Qatari textbooks making slow progress on removing antisemitism - IMPACT-se

IMPACT-se noted that Qatari textbooks have shown slow but steady improvement by promoting more moderate messaging and adding lessons about tolerance and racism.

General overall view of the Doha downtown city center skyline and cityscape and the Doha Bay, Doha, Qatar, Sep 26, 2019. (photo credit: KIRBY LEE-USA TODAY SPORTS)
General overall view of the Doha downtown city center skyline and cityscape and the Doha Bay, Doha, Qatar, Sep 26, 2019.
(photo credit: KIRBY LEE-USA TODAY SPORTS)

Research and policy institution the Institute for Monitoring Peace and Cultural Tolerance in School Education (IMPACT-se) released its latest report on changes made to Qatari textbooks for the 2021-2022 school year, it said in a statement.

IMPACT-se's report in August 2020 regarding Qatari curricula, found multiple instances of antisemitism and other extremist content in textbooks.

The institute noted that Qatari textbooks have shown slow but steady improvement by promoting more moderate messaging and adding lessons about tolerance and racism.

IMPACT-se noted that the most significant change was the removal of a Social Studies textbook that promoted conspiracy theories such as that Jews control the world economy and caused the rise of Nazi Germany by manipulating the markets. 

Furthermore, content praising Hamas rocket attacks against Israeli civilians and teaching that Jews are treacherous, lack allegiance to any country and are to blame for Germany's defeat in World War I was removed from the curriculum.

 Buildings are seen from across the water in Doha, Qatar (credit: REUTERS) Buildings are seen from across the water in Doha, Qatar (credit: REUTERS)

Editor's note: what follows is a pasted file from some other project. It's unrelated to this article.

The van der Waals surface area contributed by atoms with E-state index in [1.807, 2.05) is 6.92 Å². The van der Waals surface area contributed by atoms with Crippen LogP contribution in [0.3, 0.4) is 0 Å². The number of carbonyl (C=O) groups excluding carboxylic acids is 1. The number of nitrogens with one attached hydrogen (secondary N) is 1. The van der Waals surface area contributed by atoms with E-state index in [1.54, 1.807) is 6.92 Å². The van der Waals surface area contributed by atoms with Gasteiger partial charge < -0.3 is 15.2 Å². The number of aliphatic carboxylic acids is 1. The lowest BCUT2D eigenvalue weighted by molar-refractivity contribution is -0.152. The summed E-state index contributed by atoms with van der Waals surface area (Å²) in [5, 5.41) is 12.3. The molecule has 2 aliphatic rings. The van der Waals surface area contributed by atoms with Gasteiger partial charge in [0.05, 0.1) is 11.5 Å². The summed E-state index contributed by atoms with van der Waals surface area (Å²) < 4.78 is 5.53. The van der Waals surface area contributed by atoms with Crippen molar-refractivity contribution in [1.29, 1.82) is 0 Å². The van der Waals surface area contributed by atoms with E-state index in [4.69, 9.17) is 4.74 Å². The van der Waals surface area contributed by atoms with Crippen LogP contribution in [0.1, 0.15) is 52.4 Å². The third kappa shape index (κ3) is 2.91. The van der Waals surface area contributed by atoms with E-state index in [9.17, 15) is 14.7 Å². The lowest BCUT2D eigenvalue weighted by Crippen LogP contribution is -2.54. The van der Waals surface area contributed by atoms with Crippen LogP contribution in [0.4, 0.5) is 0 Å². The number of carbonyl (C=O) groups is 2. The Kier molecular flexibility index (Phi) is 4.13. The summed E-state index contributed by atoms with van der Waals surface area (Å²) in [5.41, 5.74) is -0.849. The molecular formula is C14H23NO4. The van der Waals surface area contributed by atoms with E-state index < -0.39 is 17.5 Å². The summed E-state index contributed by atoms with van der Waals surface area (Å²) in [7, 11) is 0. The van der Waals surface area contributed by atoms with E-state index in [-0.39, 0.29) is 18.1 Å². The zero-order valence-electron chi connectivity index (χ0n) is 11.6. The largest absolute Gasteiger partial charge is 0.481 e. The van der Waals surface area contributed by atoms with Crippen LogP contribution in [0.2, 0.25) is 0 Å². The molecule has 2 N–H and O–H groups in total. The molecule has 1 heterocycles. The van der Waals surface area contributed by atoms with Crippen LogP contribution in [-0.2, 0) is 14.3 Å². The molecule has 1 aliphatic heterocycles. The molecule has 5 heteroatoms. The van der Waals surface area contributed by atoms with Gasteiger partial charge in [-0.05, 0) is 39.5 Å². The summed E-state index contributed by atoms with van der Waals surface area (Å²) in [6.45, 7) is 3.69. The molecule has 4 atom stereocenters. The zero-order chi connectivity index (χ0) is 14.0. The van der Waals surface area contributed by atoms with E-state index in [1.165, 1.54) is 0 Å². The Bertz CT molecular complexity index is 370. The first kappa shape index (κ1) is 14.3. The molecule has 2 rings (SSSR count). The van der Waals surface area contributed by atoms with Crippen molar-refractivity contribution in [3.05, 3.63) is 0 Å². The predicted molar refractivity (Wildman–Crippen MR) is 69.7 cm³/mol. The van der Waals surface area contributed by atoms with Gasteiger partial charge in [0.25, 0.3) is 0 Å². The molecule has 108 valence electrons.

A positive trend

"We are seeing a steady positive trend compared to our Qatar reports of the last two years, though the pace is slow."

IMPACT-se CEO Marcus Sheff

IMPACT-se added that some content that was hateful toward Christians, such as the notion that "Christianization" is a threat, was removed from the textbooks.

The institute also found that efforts had been made to reduce extremist content. For instance, a lesson glorifying the founder of Hamas, Ahmed Yassin, as a martyr and a symbol of the Palestinian struggle and a reference to a verse from the Qur'an describing violence against Jews and Christians were removed from the textbooks.

However, the institute noted, some problematic content remains in the curriculum, including demonization of Israel, rejection of Arab-Israeli normalization, violent interpretations of jihad, antisemitic content and content demonizing infidels.

Problematic content

"We are seeing a steady positive trend compared to our Qatar reports of the last two years, though the pace is slow," said IMPACT-se CEO Marcus Sheff. "The greatest degree of progress has been made in removing antisemitic content. However, much antisemitic material, of religious and nationalist nature, is retained. Textbooks largely continue to promote violent jihad as well as hate towards non-Muslims. Israel continues to receive disproportionate negative attention, but anti-Israel tone has been lowered."

"Ideally, the pace of change needs to be picked up, both in removing problematic materials and in the tougher job of creating peaceful and tolerant content, which the Qataris began to produce in 2021."